A Very Grand…..Parent

This week something momentous happened. It wasn’t just my 54th birthday, it wasn’t that I taught my last maths class of this academic year and it certainly wasn’t that Britain finally reached the climax of yet another election campaign and some of us dutifully trotted off to vote. No, what made it momentous was the fact that without doing anything I became a GRANDPARENT. Over the last few months I have spent an inordinate amount of time trying to decide whether I want to be called Granny or Grandma, Nanny or Nona and this got me thinking about why I felt uncomfortable with being labelled ‘granny’(see below for my final decision).

Click through to Waterstones
Click through to Waterstones

Society and media stereotype grandparents as old, grey, infirm, sedentary and either cosy or grouchy and yet the last census showed that there are now 2.7 million grandparents acting as the primary caregiver for their grandchildren but this isn’t reflected in literature and media. In addition to the primary carers there are also umpteen grandparents who have either taken early retirement or reduced their hours of work in order to act as unpaid baby-sitters and child-minders so their adult children can carry on working. The reality of many middle-aged and pre-retirement people being actively engaged day in and day out with the raising of the next generation is barely acknowledged at all.

So with my Book Eater’s hat on I set out to find some great books about Grandparents. The first thing I discovered is that most books with a focus on the senior generation are aimed at young readers and many of them perpetuate the stereotypes. A study of children’s books in five EU countries confirmed that not only are grandparents portrayed as a sedentary, grey haired and wrinkly but identified that the age of these literary ‘grandparents’ was depicted as being far older than the average age of real grandparents with young grandchildren.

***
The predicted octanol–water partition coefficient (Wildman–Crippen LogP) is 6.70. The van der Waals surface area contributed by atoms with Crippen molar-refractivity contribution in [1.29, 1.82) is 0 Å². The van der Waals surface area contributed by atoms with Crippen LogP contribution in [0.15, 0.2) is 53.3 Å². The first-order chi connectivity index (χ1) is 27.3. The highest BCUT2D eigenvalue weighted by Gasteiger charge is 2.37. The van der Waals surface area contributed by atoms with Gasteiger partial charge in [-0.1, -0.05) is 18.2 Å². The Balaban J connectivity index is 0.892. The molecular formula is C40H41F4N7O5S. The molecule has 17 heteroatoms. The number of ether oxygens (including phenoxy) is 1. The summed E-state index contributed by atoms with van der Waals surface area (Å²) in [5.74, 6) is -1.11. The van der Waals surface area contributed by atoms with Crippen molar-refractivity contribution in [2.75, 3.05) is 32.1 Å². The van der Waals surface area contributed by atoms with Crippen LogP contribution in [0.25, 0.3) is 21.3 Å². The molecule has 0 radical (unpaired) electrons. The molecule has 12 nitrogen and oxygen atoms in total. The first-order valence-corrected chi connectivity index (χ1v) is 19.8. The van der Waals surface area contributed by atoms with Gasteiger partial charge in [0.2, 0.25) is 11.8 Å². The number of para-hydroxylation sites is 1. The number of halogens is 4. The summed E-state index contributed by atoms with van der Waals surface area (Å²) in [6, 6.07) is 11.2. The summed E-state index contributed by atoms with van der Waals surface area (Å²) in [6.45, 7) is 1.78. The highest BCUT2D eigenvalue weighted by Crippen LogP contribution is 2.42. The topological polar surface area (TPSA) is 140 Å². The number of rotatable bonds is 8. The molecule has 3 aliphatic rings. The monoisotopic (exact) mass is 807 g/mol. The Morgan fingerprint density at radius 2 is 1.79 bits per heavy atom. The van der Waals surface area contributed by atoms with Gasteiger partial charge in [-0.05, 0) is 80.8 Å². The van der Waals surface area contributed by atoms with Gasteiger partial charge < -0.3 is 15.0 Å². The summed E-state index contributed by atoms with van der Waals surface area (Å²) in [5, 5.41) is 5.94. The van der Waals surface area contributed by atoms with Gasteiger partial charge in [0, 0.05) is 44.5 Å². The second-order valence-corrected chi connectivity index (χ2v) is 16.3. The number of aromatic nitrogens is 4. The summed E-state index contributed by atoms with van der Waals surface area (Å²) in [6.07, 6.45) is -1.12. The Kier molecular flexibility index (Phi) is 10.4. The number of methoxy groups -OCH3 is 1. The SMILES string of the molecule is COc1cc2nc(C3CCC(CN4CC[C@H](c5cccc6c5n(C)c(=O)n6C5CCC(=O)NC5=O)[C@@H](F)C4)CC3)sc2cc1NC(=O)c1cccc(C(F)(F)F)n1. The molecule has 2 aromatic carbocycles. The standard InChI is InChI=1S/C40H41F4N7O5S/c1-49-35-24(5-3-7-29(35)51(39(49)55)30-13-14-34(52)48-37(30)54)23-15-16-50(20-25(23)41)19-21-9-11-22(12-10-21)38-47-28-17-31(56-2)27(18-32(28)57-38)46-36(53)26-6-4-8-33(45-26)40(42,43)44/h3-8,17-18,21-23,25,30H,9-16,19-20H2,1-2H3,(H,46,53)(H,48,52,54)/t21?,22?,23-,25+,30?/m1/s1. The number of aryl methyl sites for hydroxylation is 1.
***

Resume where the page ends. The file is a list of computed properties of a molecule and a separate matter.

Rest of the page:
Sadly I found very few examples of genuine grandparent/grandchild relationships and so if you are aware of any that fit the bill please, please, please – recommend them to me

Fablehaven by Brandon Mull.

This fantasy series is often recommended to Harry Potter addicts. It turns out that Grandpa Sorenson is the caretaker of an amazing and dangerous fantasy world. Unfortunately his relationship with his grandchildren is not overflowing with openness and trust and quite a few of the problems they encounter are because he isn’t entirely truthful with them. Not exactly the grandparent / grandchild relationship I was hoping to find. 3 bites

Heidi by Johanna Spyri

This book was always a firm childhood favourite of mine – with a more typical depiction of a firm grandfather and an adventurous young girl. Their relationship grows in strength and trust and grandfather’s heart is softened by the love and affection of Heidi. This novel has stood the test of time and Grandfather is perhaps the epitome of literary grandparents, stern, firm, loving and with a twinkle in his eye. 4 bites

Gansta Granny by David Walliams

This is an absolute favourite of my 81 year old mother. She has read this with two of her five great-grandchildren and plans to read it with the other three just as soon as they are old enough.  It opens with the typical depiction of a boring Scrabble playing granny who makes her grandson Ben eat cabbage and …even worse…whose only television is broken. However the plot quickly develops as young Ben, who hates staying the night at granny’s place, accidentally discovers that she was an international jewel thief and all her life she has longed to steal the crown jewels – and now needs his help to do exactly that! Full of laughs and adventures the real joy of the story lies in the blossoming relationship that develops between Ben and his Granny when he learns to see her in a different light. 5 bites

Love, Aubrey by Suzanne LaFleur

Aubrey is just 11 when she finds herself bereaved and abandoned but then her grandmother Gram arrives and takes her back to live in Vermont. Struggling to cope with her losses Aubrey is a difficult house-guest but Gram has endless patience and gradually with the help of a new friend and a good counsellor Aubrey begins to open up. Written from Aubrey’s point of view the reader will nevertheless feel the love that Gram has for this child and the efforts she makes to help her heal.This really is an excellent depiction of a modern grandparent / grandchild relationship. 5 bites

 

Well there we go – please send me your book recommendations so I can read how to be the best Grandee (!) that I can.

 

Tamara Thomas